A Gesture Life

A Gesture Life

Book - 1999
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His remarkable debut novel was called "rapturous" (The New York Times Book Review), "revelatory" (Vogue), and "wholly innovative" (Kirkus Reviews). It was the recipient of six major awards, including the prestigious Hemingway Foundation/PEN award. Now Chang-rae Lee has written a powerful and beautifully crafted second novel that leaves no doubt about the extraordinary depth and range of his talent.A Gesture Life is the story of a proper man, an upstanding citizen who has come to epitomize the decorous values of his New York suburban town. Courteous, honest, hardworking, and impenetrable, Franklin Hata, a Japanese man of Korean birth, is careful never to overstep his boundaries and to make his neighbors comfortable in his presence. Yet as his story unfolds, precipitated by the small events surrounding him, we see his life begin to unravel. Gradually we learn the mystery that has shaped the core of his being: his terrible, forbidden love for a young Korean Comfort Woman when he served as a medic in the Japanese army during World War II.In A Gesture Life, Chang-rae Lee leads us with dazzling control through a taut, suspenseful story about love, family, and community--and the secrets we harbor. As in Native Speaker, he writes of the ways outsiders conform in order to survive and the price they pay for doing so. It is a haunting, breathtaking display of talent by an acclaimed young author.
Publisher: New York : Riverhead Books, 1999.
ISBN: 9781573221467
Branch Call Number: LEE
Characteristics: 356 p.


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Feb 06, 2014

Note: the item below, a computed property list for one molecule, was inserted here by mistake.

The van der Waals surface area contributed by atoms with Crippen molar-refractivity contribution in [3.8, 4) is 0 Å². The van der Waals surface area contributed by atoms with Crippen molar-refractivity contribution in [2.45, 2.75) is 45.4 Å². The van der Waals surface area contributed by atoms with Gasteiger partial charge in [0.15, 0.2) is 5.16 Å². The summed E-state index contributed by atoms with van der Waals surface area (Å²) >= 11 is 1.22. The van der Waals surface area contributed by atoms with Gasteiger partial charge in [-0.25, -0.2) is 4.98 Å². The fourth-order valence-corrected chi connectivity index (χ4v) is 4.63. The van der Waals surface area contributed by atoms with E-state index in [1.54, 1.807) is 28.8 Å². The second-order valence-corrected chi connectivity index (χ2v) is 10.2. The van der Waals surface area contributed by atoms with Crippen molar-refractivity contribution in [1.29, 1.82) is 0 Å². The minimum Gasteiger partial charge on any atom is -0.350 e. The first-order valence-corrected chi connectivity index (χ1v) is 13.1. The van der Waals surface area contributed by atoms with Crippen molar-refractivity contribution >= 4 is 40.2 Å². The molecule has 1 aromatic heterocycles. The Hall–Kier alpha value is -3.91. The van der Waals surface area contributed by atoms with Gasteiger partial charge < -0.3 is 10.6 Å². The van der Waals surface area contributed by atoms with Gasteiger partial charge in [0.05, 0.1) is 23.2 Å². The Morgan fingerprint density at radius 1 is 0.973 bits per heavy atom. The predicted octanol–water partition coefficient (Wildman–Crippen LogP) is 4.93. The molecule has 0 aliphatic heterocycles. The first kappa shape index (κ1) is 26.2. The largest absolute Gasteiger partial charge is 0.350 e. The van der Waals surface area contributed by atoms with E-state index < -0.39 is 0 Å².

You have to enjoy a pensive and paced book to get through this book, but for me I enjoyed it. The picture of the Japanese in WWII in Korea is well presented and critical to appreciating the protaganist's reserved approach to his life.

Jul 03, 2011

I found the novel difficult sometimes partly because I, too, am a single parent of an older girl adopted from South Korea. My daughter and I were going through a rough patch at the time, and I could identify all too well with the anguish of the parent, and of the girl, in the book. Their individual journeys were different from mine and my daughter's, but portrayed by the author so believably and, sometimes, searingly, I wondered if he, too, had had such an experience. I think the experiences of being a single adoptive parent, and of being a child half grown at the time of the adoption, are very different from what people assume. This book, so emotionally raw at times, did a better job at expressing some of what that path is like than has anything else I've read.

Dec 11, 2009

Sad, but moving.

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